Many parts of the U.S. have cold-weather driving conditions at least part of the year. Here are some things you should know about cold-weather driving.

Every time the outside temperature drops 10 degrees Fahrenheit, the air pressure inside your tires goes down about one or two pounds per square inch. You should check your tire pressures frequently during cold weather and add the necessary air to keep them at recommended levels of inflation at all times.

Never reduce tire pressures in an attempt to increase traction on snow or ice. It does not work and your tires will be so seriously underinflated that driving will damage them.

If one of the drive wheels becomes stuck, the centrifugal forces created by a rapidly spinning tire can cause an explosion by literally tearing the tire apart. Never exceed the 35 mph indicated speedometer speed or stand near the spinning tire.

If your vehicle is stuck and a tow truck is not readily available, gently rock your vehicle back and forth, repeatedly shifting the gear lever from drive to reverse on automatic transmissions, or reverse to second on manual transmissions, while applying gentle pressure to the accelerator.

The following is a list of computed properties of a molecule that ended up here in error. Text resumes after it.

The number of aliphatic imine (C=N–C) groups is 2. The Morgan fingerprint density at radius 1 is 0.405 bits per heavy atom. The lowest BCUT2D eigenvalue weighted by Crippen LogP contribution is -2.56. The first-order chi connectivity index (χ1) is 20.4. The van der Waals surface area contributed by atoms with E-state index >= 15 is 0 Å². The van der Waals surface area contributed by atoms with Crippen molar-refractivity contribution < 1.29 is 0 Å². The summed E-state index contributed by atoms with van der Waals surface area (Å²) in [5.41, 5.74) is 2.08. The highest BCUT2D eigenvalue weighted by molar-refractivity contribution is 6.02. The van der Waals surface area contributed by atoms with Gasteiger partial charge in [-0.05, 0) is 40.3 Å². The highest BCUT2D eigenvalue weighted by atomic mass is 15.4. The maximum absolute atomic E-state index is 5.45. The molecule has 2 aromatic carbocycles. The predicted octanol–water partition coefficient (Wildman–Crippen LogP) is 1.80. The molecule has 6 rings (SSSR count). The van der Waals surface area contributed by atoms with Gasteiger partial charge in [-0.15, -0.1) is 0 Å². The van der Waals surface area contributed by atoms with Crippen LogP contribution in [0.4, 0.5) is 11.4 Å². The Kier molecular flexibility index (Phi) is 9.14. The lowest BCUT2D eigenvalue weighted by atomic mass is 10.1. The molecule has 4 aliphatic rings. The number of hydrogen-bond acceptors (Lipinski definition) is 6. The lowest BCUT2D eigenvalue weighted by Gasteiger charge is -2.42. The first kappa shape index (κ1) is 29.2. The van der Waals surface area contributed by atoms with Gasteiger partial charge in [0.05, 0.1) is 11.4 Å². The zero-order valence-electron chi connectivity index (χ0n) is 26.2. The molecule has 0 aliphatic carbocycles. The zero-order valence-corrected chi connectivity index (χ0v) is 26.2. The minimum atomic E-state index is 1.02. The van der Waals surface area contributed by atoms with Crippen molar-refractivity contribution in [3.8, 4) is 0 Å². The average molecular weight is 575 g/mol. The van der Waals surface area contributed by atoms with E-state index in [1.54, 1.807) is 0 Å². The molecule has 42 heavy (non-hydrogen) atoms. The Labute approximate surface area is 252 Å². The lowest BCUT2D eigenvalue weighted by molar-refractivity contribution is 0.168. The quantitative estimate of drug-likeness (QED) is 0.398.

Caution: If you have an anti-lock braking system (ABS) in your car, follow the operational instructions in your owner's manual.

In snowy areas, many cities and counties have "snow emergency" regulations which are invoked during heavy snowfalls. Check with authorities for the rules in your area. Under some rules, motorists are subject to fines if they block traffic and do not have snow tires on their vehicles.

You can avoid this by equipping your vehicle with snow tires marked with "MS," "M&S," and "M+S" on the sidewall. The letters "M" and "S" stand for mud and snow.

If you change to snow tires, be sure they are the same size construction type as the other tires on the vehicle.

Snow tires should be used in pairs (or as duals) on the drive axle (whether front or rear) or on all four wheel positions. Never put non-radial snow tires on the rear if radials are on the front, except when the vehicle has duals on the rear.

In areas where heavy snowfalls are frequent, many drivers carry chains for use in emergencies, or have their tire dealer apply studded snow tires. When studded snow tires are mounted on the front axle, studded tires also must be placed on the rear axle. Most states have time limits on the use of studs or ban them altogether. Before installing studded tires, check the regulations in your area. If you use chains, make sure they are the proper size and type for your tires, otherwise they may damage the tire sidewall and cause tire failure.

| Motorists Tire Care & Safety Guide |